I shall come right out and say it: There is no such thing as a perfectly and continuously satisfied consumer.

Go ahead, test this on yourself. Think of your absolute favorite object that you have purchased or your very favorite service experience. And now ask yourself this: Is your favorite object or favorite service experience absolutely perfect just the way it is, or could it somehow be even better?

Could you think of any new attributes which would make your favorite things even more perfect for you? Of course you can. There are boundless possibilities for further improvement, creating new layers of comfort, personalization, convenience, style, fun, harmony, security, simplicity, variety, etc. to what you already have.

One of my favorite things is my Samsonite Black Label carry-on travel bag. I fly a lot, so my travel accessories are important to me. My Samsonite bag is great because it is super lightweight and durable, packs surprisingly well, and best of all, has a slick, distinctive, jet-black design. But what I find continuously bothersome is that the bag has no side pockets at all. I guess that would have compromised the ultra cool design. As a result, I have to set down and unzip the entire bag every time I want to retrieve any of my travel essentials, such as my passport or the book I happen to be reading or my iPad. Why should I have to sacrifice or overlook basic convenience in exchange for all the things that I really like about the bag?

And here is the second pointWhile there is no such thing as a perfectly and continuously satisfied consumer, there is such a thing as a temporarily delighted or ‘infatuated’ consumer.

Infatuation means an intense but fleeting emotional connection. As with personal relationships, infatuation occurs when consumers first come in contact with a product or a service which deeply resonates with them. Consequently, they become temporarily blinded by any shortcomings or possible defects, and are in a trance of positive affiliation. Think of the first time you came in contact with a product or service that became one of your all-time favorites. How elated you felt, and how that sense of complete elation gradually wore off with time.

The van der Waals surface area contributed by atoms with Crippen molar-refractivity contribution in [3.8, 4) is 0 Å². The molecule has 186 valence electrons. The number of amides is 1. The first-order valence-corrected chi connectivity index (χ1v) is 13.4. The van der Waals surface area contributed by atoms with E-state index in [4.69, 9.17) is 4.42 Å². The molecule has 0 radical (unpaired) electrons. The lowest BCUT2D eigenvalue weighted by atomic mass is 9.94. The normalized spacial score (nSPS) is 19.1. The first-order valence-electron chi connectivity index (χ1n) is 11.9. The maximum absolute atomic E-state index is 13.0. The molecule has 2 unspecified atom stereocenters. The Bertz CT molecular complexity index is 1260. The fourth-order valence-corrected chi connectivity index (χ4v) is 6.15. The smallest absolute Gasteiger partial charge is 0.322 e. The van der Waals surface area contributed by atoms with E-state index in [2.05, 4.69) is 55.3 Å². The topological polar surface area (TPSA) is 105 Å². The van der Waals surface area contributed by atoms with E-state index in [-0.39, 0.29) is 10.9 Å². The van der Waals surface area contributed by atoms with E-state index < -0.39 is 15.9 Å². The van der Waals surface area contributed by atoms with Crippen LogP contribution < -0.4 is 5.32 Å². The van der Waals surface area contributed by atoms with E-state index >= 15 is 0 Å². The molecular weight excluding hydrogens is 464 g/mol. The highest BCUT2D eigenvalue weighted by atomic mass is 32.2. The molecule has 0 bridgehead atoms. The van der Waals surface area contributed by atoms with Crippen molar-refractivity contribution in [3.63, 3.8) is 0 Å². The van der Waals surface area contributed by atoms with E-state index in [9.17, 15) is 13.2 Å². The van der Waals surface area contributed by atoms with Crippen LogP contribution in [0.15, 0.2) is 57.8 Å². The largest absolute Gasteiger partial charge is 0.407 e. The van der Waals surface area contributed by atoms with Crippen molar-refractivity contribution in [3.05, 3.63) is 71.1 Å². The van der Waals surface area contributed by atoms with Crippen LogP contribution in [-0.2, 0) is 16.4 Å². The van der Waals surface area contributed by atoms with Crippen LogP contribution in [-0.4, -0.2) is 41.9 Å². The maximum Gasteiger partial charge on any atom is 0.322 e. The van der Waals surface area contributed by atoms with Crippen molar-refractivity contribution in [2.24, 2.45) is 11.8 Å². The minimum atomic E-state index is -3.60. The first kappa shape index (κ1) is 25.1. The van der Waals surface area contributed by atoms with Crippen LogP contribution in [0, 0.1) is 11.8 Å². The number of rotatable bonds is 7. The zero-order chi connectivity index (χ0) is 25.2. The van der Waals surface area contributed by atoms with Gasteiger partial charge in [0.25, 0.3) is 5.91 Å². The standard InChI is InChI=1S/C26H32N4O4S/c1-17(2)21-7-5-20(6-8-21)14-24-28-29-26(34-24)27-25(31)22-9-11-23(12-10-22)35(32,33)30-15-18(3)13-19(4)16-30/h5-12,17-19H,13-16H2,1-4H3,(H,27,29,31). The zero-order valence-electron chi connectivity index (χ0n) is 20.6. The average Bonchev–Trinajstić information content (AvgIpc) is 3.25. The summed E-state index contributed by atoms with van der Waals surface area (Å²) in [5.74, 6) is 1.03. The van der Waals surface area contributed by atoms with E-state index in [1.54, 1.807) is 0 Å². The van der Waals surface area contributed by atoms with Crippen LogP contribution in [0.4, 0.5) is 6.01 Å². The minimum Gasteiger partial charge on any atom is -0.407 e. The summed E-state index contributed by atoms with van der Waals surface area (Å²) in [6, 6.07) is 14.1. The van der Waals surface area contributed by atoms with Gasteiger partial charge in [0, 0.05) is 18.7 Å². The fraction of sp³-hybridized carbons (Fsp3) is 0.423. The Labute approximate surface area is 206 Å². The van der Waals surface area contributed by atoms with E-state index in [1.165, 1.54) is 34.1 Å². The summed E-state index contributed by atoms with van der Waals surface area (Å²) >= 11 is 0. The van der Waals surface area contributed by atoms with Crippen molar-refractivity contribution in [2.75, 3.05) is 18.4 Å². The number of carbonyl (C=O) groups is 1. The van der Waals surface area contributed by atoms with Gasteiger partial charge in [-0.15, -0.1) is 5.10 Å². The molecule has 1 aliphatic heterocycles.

Nintendo’s Wii is a great example of an offering that has created an extended infatuation. Consumers were so infatuated with the Wii, that during the difficult holiday season of 2008, a full two years after its market introduction, it still doubled its sales volume from the year before in the U.S., and there was so much extra demand that the secondary market price for the $250 unit was at a $100 premium online. Clearly, consumers just could not get enough.

Police Detectives Playing Wii

Here is humorous proof of the Wii’s lingering infatuation hold.  In September 2009 there was a report about a mishandled police operation earlier in the year of a convicted drug dealer’s home near Lakeland, Florida. Apparently, within twenty minutes of entering the empty house, some of the investigators noticed a Wii video bowling game in one of the rooms and found it too irresistible to ignore. They began bowling frame after frame. As the article points out: “A detective cataloging evidence repeatedly put down her work and picked up a Wii remote to bowl. When she hit two strikes in a row, she raised her arms above her head, jumping and kicking. The detectives did not know that a wireless security camera connected to a computer inside the home was recording their activity.” Even though it looks bad, you can’t blame the officers. After all, they were still infatuated by the Wii and obviously under its spell.

But infatuation gradually wears off. What happens when consumers start to express their dissatisfaction, and it goes unanswered? Consumers will eventually turn away from the offering altogether, if they have the opportunity. But even if consumers don’t fully turn away or are not yet in a position to do so, they become more and more reluctant users – voicing their displeasure more and more and their affinity for the offering less and less - continuously turning from fans into disgruntled critics. Which is what may happen with me if a new carry-on bag catches my eye that is just as cool as my Samsonite but much more user friendly.

What I am describing here is a clear transition by consumers in their relationships with offerings that surround them. Any well-received offering first finds itself in an Infatuation Interval™, in which consumers just can’t get enough of it. However, this interval is, by its very nature, fleeting, and with a few exceptions gives way to the Entitlement Period™, in which consumers feel entitled to all of the offering’s perceived benefits and demand more.

So how can you create infatuated customers and keep them infatuated?  These are questions I will explore in the next article. Until then!

This article is written by Gabor George Burt.

Gabor George Burt is a globally recognized business transformationist, one of the original experts of Blue Ocean Strategy, and creator of the Slingshot Platform. His activities enable organizations to re-imagine market boundaries, establish strong customer attachment, and achieve sustained relevance. See: www.gaborgeorgeburt.com


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